"The last time we saw a tie this green, it was on a leprechaun: The only thing missing on Boehner's versions are small, embroidered dollar signs."
Democrats love to dream that the "tea party" - in all its inconvenient truth - will suffer a "Sarah Palin meltdown," to use this week's partisan patois of choice. Well, dream on.
Nearly 100 bright, young conservative students from universities and colleges across the country gathered at the elegant "Great Elm" family estate of William F. Buckley Jr. in Sharon, Conn. on Sept. 10 and 11, 1960, to challenge America's leftist lurch and turn its political compass to the right.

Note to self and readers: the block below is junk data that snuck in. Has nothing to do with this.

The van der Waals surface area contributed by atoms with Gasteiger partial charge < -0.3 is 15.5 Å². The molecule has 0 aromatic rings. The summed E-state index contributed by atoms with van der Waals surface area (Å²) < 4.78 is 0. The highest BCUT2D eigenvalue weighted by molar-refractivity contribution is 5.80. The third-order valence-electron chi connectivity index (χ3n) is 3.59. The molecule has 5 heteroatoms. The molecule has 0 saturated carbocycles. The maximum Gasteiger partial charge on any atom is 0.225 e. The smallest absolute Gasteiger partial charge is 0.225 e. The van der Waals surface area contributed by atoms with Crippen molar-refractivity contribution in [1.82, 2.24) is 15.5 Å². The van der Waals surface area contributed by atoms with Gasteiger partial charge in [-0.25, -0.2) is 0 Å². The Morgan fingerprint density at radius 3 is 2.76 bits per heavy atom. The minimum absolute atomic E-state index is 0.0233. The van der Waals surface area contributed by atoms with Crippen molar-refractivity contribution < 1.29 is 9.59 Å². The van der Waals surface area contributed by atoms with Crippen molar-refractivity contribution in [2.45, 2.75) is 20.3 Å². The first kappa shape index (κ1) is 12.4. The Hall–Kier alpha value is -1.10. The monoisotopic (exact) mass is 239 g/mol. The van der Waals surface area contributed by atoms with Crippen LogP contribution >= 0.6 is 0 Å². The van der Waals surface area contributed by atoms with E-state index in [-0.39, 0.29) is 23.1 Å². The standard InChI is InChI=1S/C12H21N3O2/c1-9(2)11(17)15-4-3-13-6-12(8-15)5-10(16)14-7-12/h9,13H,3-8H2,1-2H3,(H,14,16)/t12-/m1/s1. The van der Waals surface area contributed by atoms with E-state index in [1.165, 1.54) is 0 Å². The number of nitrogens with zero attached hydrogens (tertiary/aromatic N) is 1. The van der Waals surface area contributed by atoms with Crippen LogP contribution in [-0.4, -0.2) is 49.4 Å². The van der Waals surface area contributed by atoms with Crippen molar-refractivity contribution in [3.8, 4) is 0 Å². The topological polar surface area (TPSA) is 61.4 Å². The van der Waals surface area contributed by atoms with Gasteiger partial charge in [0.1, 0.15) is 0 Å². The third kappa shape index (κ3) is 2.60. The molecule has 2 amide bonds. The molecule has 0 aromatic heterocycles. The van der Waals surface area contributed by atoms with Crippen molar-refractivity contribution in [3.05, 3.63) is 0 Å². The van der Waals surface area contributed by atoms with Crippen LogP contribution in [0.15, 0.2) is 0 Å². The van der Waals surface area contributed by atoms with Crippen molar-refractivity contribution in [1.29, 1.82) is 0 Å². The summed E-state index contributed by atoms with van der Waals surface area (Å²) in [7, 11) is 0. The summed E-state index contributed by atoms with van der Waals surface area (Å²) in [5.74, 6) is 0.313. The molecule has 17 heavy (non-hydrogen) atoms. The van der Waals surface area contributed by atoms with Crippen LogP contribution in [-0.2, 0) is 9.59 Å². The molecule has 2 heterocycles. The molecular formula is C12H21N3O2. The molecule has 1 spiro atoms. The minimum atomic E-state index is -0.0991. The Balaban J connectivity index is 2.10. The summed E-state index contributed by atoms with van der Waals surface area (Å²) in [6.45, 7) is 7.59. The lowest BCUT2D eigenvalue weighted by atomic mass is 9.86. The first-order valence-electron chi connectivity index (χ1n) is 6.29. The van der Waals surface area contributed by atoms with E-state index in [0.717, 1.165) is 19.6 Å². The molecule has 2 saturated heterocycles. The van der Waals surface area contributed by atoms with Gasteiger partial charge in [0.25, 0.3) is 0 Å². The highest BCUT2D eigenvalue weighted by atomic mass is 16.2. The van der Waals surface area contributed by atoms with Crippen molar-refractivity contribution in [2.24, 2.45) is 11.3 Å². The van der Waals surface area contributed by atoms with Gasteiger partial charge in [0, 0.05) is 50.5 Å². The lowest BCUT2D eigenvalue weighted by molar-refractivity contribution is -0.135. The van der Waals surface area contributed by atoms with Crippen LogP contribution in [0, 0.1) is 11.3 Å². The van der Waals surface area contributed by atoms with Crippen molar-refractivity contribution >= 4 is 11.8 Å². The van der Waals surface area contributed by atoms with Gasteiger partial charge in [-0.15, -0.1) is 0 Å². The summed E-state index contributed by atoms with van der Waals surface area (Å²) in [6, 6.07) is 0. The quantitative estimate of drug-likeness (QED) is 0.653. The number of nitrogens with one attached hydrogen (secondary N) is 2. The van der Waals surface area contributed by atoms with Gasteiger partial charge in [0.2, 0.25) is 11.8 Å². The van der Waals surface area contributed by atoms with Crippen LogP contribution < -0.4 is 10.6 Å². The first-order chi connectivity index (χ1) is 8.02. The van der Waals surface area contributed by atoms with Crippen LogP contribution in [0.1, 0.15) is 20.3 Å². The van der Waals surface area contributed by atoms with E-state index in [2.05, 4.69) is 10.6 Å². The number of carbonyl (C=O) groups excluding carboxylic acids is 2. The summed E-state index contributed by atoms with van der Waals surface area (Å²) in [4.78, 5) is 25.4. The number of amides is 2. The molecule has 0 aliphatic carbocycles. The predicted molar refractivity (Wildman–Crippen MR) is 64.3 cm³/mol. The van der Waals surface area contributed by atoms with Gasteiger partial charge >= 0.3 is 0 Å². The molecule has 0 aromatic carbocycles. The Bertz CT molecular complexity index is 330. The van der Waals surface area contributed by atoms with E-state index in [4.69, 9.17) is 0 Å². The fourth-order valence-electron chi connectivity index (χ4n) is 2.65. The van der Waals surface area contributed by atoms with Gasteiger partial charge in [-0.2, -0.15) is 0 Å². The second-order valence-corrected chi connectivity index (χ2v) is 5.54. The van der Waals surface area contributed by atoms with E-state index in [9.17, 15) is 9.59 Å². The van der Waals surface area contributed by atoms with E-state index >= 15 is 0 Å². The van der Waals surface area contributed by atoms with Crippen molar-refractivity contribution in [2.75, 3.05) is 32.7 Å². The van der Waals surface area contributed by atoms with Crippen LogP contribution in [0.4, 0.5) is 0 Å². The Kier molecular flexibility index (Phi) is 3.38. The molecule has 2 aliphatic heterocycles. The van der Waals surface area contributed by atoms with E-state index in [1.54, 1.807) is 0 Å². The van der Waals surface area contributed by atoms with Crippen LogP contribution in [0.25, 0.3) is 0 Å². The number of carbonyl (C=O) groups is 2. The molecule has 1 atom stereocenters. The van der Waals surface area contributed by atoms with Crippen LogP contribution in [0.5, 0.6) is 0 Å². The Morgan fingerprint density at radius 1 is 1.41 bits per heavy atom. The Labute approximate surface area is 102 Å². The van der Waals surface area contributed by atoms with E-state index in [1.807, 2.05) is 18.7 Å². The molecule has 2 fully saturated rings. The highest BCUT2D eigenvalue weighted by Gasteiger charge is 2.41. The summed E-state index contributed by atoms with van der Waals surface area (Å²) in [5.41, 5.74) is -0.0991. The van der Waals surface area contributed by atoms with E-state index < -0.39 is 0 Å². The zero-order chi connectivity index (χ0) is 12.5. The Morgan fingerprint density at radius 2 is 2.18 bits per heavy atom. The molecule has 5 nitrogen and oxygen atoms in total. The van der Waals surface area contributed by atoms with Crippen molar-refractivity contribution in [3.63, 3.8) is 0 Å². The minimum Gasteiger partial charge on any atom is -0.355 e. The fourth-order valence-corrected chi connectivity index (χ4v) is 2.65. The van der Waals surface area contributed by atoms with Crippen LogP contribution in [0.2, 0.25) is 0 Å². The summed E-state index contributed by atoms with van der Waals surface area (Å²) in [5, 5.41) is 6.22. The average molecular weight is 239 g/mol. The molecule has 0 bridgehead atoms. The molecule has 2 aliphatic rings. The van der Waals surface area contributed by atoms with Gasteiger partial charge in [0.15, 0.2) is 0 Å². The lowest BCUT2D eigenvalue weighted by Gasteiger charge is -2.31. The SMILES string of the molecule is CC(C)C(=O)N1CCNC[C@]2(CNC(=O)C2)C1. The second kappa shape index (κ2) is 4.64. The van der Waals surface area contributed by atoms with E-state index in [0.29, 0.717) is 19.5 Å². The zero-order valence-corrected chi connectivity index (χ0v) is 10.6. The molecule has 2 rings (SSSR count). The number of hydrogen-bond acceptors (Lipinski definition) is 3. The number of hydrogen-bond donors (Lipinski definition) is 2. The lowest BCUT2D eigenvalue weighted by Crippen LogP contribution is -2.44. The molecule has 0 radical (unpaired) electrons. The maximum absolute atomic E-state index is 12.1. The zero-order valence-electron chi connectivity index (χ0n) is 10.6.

Five of her people won. Indeed, Sarah Palin must relish the outcome of Tuesday's primaries, a fitting comeback to critics who claimed the power of her political endorsements had waned, and her Mama Grizzly claws had grown dull.
With several seasoned politicians seeking the Libertarian presidential nod, members of the nation's largest third party are hoping to fill the void among voters disgusted with Republicans and Democrats.
President Bush will campaign next week with Sen. John McCain, lending his considerable fundraising prowess but also potentially extending his cloud of low approval ratings to the man who is succeeding him as leader of the Republican Party.